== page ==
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Teaching Tolerance in Haiti

February 03, 2016

Project for Peace team members: Parul Sohal CAS ’17, Kayla Nachtsheim B.A. ’15, and Valcourt Honore CAS ’17.Project for Peace team members: Parul Sohal CAS ’17, Kayla Nachtsheim B.A. ’15, and Valcourt Honore CAS ’17.

As a teenager in Port-au-Prince, Haiti, Valcourt Honore CAS ’17 attended a struggling public school with crowded classrooms and overworked teachers. But in a country where half of all children don’t attend school at all, he felt fortunate—until, that is, he encountered his private school peers.

“We were sneered at and told we wouldn’t amount to anything,” remembers Honore. “The taunting and social isolation were intense.”

Not to be discouraged, Honore excelled academically and later enrolled at Lewis & Clark. But he never gave up the idea of effecting change in his homeland. This past summer, he had his chance. Honore returned to Port-au-Prince with two Lewis & Clark friends and a purpose: to help remedy the injustice he had experienced within his community.

Honore, along with Parul Sohal CAS ’17 and Kayla Nachtsheim B.A. ’15, developed a computer course for Haitian teens that incorporated lessons of tolerance and unity. Each Lewis & Clark student contributed a unique skill set that strengthened the team. Honore brought economics and foreign language skills along with personal contacts; Sohal offered computer science skills and a curriculum background; and Nachtsheim had expertise in international development, program management, and conflict mediation.

The trio partnered with a local community center and provided training to its teachers. Public school students were paired with private school pupils, and together each pair shared a laptop. In addition to basic computer skills, the curriculum emphasized active listening, consensus-based decision making, and constructive peer evaluations.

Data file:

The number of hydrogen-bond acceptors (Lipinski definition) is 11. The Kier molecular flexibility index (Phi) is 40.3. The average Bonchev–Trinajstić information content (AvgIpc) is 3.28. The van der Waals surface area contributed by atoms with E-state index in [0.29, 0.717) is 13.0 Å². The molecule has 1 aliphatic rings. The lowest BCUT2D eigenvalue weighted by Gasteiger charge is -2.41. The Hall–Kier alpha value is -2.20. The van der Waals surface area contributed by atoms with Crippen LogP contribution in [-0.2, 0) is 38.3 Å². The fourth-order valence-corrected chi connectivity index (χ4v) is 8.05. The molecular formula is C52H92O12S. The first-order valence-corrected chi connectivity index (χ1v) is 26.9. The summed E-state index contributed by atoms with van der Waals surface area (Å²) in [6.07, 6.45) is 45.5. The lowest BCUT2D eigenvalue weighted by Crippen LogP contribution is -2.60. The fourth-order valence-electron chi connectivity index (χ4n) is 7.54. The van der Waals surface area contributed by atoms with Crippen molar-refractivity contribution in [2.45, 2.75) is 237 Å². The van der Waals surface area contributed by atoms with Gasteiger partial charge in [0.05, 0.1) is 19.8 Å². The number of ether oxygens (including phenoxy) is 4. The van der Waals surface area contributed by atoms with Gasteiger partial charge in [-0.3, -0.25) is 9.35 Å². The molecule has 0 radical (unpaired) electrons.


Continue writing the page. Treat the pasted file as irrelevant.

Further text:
As a final celebratory event, students delivered presentations on Haitian history to the local community.As a final celebratory event, students delivered presentations on Haitian history to the local community.“To be honest, in the beginning, it was really intense,” Honore remembers. “We wanted to break down social barriers, but the participants didn’t know that. The kids thought they were just attending a summer computer class.” The class lasted a month and culminated in a public presentation on Haitian history.

“Over time, the kids realized they really weren’t that different from one another,” says Honore. “They began to talk to each other and work together.”

But Honore recognizes that there is more work to be done. “The real change that you want to see will never happen in just a few weeks,” he says. “It will happen over time.” Fortunately, the program is poised to continue, thanks to the group’s solid curriculum as well as the donated laptops and other key supplies they left behind.

The team’s work in Haiti was funded, in part, by a $10,000 Projects for Peace grant, part of a nationally competitive program. Lewis & Clark has had a winning grant each year since the program’s inception in 2007. The team received additional funding from Lewis & Clark’s Office of the President, Lewis & Clark’s Finance Committee, and individual donors through a successful online crowdfunding campaign.

—by Sarah Bucknovitz CAS ’17

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